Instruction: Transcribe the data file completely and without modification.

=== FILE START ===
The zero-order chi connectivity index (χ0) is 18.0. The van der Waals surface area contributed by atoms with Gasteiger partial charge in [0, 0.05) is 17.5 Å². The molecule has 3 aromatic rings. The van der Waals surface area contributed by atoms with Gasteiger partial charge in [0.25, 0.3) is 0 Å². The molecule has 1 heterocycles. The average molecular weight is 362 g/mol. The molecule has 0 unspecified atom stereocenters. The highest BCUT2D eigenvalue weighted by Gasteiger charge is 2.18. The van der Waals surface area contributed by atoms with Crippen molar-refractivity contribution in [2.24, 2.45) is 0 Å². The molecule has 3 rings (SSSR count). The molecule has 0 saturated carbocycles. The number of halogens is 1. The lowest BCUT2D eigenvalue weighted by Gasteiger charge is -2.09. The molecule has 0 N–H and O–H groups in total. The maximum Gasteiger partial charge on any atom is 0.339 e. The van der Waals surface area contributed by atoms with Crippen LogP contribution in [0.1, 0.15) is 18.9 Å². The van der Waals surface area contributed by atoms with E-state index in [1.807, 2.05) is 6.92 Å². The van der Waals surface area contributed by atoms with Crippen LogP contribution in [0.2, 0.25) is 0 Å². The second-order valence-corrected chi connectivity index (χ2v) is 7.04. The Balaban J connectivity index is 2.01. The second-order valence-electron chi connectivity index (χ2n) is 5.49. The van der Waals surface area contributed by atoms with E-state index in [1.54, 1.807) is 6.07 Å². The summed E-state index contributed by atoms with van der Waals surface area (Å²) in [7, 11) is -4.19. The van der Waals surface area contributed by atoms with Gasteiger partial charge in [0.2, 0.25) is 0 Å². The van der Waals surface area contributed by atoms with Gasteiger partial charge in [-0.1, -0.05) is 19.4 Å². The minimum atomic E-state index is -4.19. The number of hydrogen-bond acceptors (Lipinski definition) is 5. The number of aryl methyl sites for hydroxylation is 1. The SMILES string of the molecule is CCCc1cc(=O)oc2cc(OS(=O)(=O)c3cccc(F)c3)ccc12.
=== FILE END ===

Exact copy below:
The zero-order chi connectivity index (χ0) is 18.0. The van der Waals surface area contributed by atoms with Gasteiger partial charge in [0, 0.05) is 17.5 Å². The molecule has 3 aromatic rings. The van der Waals surface area contributed by atoms with Gasteiger partial charge in [0.25, 0.3) is 0 Å². The molecule has 1 heterocycles. The average molecular weight is 362 g/mol. The molecule has 0 unspecified atom stereocenters. The highest BCUT2D eigenvalue weighted by Gasteiger charge is 2.18. The van der Waals surface area contributed by atoms with Crippen molar-refractivity contribution in [2.24, 2.45) is 0 Å². The molecule has 3 rings (SSSR count). The molecule has 0 saturated carbocycles. The number of halogens is 1. The lowest BCUT2D eigenvalue weighted by Gasteiger charge is -2.09. The molecule has 0 N–H and O–H groups in total. The maximum Gasteiger partial charge on any atom is 0.339 e. The van der Waals surface area contributed by atoms with Crippen LogP contribution in [0.1, 0.15) is 18.9 Å². The van der Waals surface area contributed by atoms with E-state index in [1.807, 2.05) is 6.92 Å². The van der Waals surface area contributed by atoms with Crippen LogP contribution in [0.2, 0.25) is 0 Å². The second-order valence-corrected chi connectivity index (χ2v) is 7.04. The Balaban J connectivity index is 2.01. The second-order valence-electron chi connectivity index (χ2n) is 5.49. The van der Waals surface area contributed by atoms with E-state index in [1.54, 1.807) is 6.07 Å². The summed E-state index contributed by atoms with van der Waals surface area (Å²) in [7, 11) is -4.19. The van der Waals surface area contributed by atoms with Gasteiger partial charge in [0.2, 0.25) is 0 Å². The van der Waals surface area contributed by atoms with Gasteiger partial charge in [-0.1, -0.05) is 19.4 Å². The minimum atomic E-state index is -4.19. The number of hydrogen-bond acceptors (Lipinski definition) is 5. The number of aryl methyl sites for hydroxylation is 1. The SMILES string of the molecule is CCCc1cc(=O)oc2cc(OS(=O)(=O)c3cccc(F)c3)ccc12.